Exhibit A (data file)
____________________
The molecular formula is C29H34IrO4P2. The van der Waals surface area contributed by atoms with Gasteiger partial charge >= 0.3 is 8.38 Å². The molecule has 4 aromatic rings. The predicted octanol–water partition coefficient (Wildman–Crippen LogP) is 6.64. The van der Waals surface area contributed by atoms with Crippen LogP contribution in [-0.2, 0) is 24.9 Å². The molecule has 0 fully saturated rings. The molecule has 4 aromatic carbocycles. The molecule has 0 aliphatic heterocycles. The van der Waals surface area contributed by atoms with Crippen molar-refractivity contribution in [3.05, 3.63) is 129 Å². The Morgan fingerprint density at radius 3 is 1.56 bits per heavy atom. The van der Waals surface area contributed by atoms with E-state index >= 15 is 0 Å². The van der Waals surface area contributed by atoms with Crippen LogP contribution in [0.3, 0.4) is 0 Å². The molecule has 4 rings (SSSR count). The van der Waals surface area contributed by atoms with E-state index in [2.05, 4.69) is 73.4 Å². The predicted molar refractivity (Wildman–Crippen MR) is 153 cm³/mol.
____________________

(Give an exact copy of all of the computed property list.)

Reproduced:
The molecular formula is C29H34IrO4P2. The van der Waals surface area contributed by atoms with Gasteiger partial charge >= 0.3 is 8.38 Å². The molecule has 4 aromatic rings. The predicted octanol–water partition coefficient (Wildman–Crippen LogP) is 6.64. The van der Waals surface area contributed by atoms with Crippen LogP contribution in [-0.2, 0) is 24.9 Å². The molecule has 0 fully saturated rings. The molecule has 4 aromatic carbocycles. The molecule has 0 aliphatic heterocycles. The van der Waals surface area contributed by atoms with Crippen molar-refractivity contribution in [3.05, 3.63) is 129 Å². The Morgan fingerprint density at radius 3 is 1.56 bits per heavy atom. The van der Waals surface area contributed by atoms with E-state index >= 15 is 0 Å². The van der Waals surface area contributed by atoms with Crippen LogP contribution in [0.3, 0.4) is 0 Å². The molecule has 4 rings (SSSR count). The van der Waals surface area contributed by atoms with E-state index in [2.05, 4.69) is 73.4 Å². The predicted molar refractivity (Wildman–Crippen MR) is 153 cm³/mol.